Remembering Myra Friedman, Publicist to Janis Joplin

Posted October 23rd, 2010
Myra Friedman, Janis Joplin’s publicist and one of her closest friends, passed away on Saturday, October 16, 2010, forty years to the month after Janis’s death. Myra’s passing creates silence in a world that was once filled with the beat of her humor and the harmony of her intellect and generous spirit.

Over the past few years, Myra shared that generous spirit with many, regaling us all with tales of her life as the publicist for the first queen of rock and roll. When I began work on Janis Joplin: Rise Up Singing, I phoned Myra, whose number I had gotten through my editor. I explained that I was writing a young adult biography of the famous rocker and asked if I could interview Myra about her years working for Janis. I expected Myra to give me a few brief anecdotes and that would be it. But she was excited by the idea of sharing her friend’s life and music with a new generation, and willingly gave me hours of her time. What began as a series of formal interviews soon became a friendship. Myra told such vivid stories of Janis, her voice adding italics to moments of drama or hilarity, that I felt I was witnessing these times alongside her. Myra adored Janis, and spoke of her brilliant intellect, her keen business acumen, her wit and, of course, her talent.

Myra was a brilliant woman, too, knowledgeable about history and music, especially classical and jazz. She sometimes wished she’d had a husband and children, but never wanted a do-over in her career as a publicist, or in her friendship with Janis. Still, she always wished she could have prevented the tragedy that ended Janis’s life; she often wondered if there was something she could have done to change that story’s end.

Myra was a true friend to Janis, patient with her excesses but willing to call her on her occasional “phoniness” and constant drug use. It seemed she tried harder than anyone to save Janis. After she died, Myra shared her broken heart with the world in her critically-acclaimed biography, Buried Alive, an insightful portrait of Janis that was unflinchingly honest about the inner demons and bad influences that destroyed her, while also celebrating her as a woman far ahead of her time.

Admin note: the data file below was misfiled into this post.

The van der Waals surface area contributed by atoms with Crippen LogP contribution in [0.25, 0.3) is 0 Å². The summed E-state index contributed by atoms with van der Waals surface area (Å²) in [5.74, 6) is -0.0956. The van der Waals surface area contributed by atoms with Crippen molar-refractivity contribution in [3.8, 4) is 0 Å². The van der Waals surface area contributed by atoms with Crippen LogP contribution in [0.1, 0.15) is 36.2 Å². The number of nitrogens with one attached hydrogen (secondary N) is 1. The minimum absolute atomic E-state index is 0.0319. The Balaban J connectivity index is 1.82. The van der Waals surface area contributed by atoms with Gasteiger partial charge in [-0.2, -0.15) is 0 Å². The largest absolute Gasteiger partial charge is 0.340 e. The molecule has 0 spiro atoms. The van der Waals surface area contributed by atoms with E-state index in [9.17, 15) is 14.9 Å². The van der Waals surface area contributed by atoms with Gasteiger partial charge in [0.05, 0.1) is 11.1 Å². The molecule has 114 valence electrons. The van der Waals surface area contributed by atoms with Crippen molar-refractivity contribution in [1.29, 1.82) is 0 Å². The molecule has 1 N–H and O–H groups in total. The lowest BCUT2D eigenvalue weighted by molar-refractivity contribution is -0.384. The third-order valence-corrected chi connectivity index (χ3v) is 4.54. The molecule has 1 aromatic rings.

Myra was ahead of her time, too. Working in the male-dominated world of rock when it wasn’t any easier for women to be backstage (unless they were groupies), than it was to be center stage.

Myra’s strength and heart shone through in our unusual telephone/e-mail friendship. Her first bout with cancer had left Myra with nerve damage, so she typed with just two fingers. We talked at length about whether voice recognition software might help – she said she couldn’t be bothered training it to understand her New York accent – which was classic by the way.

This past summer I made plans to visit Myra at the end of October. I imagined proudly handing her a copy of my finished book, inscribed to the friend I’d come to adore. But that visit would never come to pass. By September, Myra grew weaker, and our calls grew shorter. We realized we might never meet face-to-face. When we talked in mid-September, Myra knew she wasn’t going to beat the beast called cancer.

She told me that she really hoped she’d be around when I showed up in October but, she warned, “I might be dead by then.” Then she laughed as if she was kidding. I suspect she feared any talk like this would sound like complaining, and Myra couldn’t abide complaint. Later, she emailed and said she was half-joking; she said she’d look forward to our visit. Unfortunately, the death joke wasn’t even half a joke. The next time I called, Myra’s breathing was so labored we could talk only as long as it took for her to tell me she was returning to the hospital. Late last week was the last time I heard her voice.

She died in the midst of friends with Janis playing in the background, singing Myra out of this life and into the next. I hope Janis was there smiling and laughing that trademark cackle as she waited in the wings for Myra. I imagine the heavens grew raucous with their shared banter.